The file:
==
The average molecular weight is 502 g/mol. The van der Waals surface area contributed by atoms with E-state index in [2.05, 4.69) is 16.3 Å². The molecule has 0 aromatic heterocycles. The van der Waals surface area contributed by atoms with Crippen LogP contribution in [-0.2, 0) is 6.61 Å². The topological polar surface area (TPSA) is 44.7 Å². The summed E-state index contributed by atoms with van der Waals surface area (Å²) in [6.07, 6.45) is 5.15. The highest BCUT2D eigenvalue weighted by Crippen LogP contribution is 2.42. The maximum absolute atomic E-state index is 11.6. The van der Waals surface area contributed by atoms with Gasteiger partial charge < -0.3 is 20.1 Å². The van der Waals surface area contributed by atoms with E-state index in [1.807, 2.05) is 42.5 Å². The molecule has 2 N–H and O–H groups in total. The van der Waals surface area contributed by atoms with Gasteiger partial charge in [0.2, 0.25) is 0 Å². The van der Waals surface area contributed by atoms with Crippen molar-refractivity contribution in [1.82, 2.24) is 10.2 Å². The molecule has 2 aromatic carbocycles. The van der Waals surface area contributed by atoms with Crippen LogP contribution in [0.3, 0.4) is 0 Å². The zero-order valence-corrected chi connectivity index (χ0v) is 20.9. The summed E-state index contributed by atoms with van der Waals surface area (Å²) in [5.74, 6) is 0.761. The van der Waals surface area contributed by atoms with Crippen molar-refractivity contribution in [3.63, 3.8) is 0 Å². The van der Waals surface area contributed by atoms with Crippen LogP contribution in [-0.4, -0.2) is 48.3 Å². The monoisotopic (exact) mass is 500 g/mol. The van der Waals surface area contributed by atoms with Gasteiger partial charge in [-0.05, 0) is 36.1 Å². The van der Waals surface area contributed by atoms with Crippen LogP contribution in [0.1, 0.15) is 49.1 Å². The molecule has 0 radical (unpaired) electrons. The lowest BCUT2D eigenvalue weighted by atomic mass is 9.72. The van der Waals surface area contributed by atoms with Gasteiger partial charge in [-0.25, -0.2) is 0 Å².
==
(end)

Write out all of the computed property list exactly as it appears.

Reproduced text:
The average molecular weight is 502 g/mol. The van der Waals surface area contributed by atoms with E-state index in [2.05, 4.69) is 16.3 Å². The molecule has 0 aromatic heterocycles. The van der Waals surface area contributed by atoms with Crippen LogP contribution in [-0.2, 0) is 6.61 Å². The topological polar surface area (TPSA) is 44.7 Å². The summed E-state index contributed by atoms with van der Waals surface area (Å²) in [6.07, 6.45) is 5.15. The highest BCUT2D eigenvalue weighted by Crippen LogP contribution is 2.42. The maximum absolute atomic E-state index is 11.6. The van der Waals surface area contributed by atoms with Gasteiger partial charge < -0.3 is 20.1 Å². The van der Waals surface area contributed by atoms with E-state index in [1.807, 2.05) is 42.5 Å². The molecule has 2 N–H and O–H groups in total. The van der Waals surface area contributed by atoms with Gasteiger partial charge in [0.2, 0.25) is 0 Å². The van der Waals surface area contributed by atoms with Crippen molar-refractivity contribution in [1.82, 2.24) is 10.2 Å². The molecule has 2 aromatic carbocycles. The van der Waals surface area contributed by atoms with Crippen LogP contribution in [0.3, 0.4) is 0 Å². The zero-order valence-corrected chi connectivity index (χ0v) is 20.9. The summed E-state index contributed by atoms with van der Waals surface area (Å²) in [5.74, 6) is 0.761. The van der Waals surface area contributed by atoms with Crippen molar-refractivity contribution in [3.63, 3.8) is 0 Å². The van der Waals surface area contributed by atoms with Crippen LogP contribution in [-0.4, -0.2) is 48.3 Å². The monoisotopic (exact) mass is 500 g/mol. The van der Waals surface area contributed by atoms with Gasteiger partial charge in [-0.05, 0) is 36.1 Å². The van der Waals surface area contributed by atoms with Crippen LogP contribution in [0.1, 0.15) is 49.1 Å². The molecule has 0 radical (unpaired) electrons. The lowest BCUT2D eigenvalue weighted by atomic mass is 9.72. The van der Waals surface area contributed by atoms with Gasteiger partial charge in [-0.25, -0.2) is 0 Å².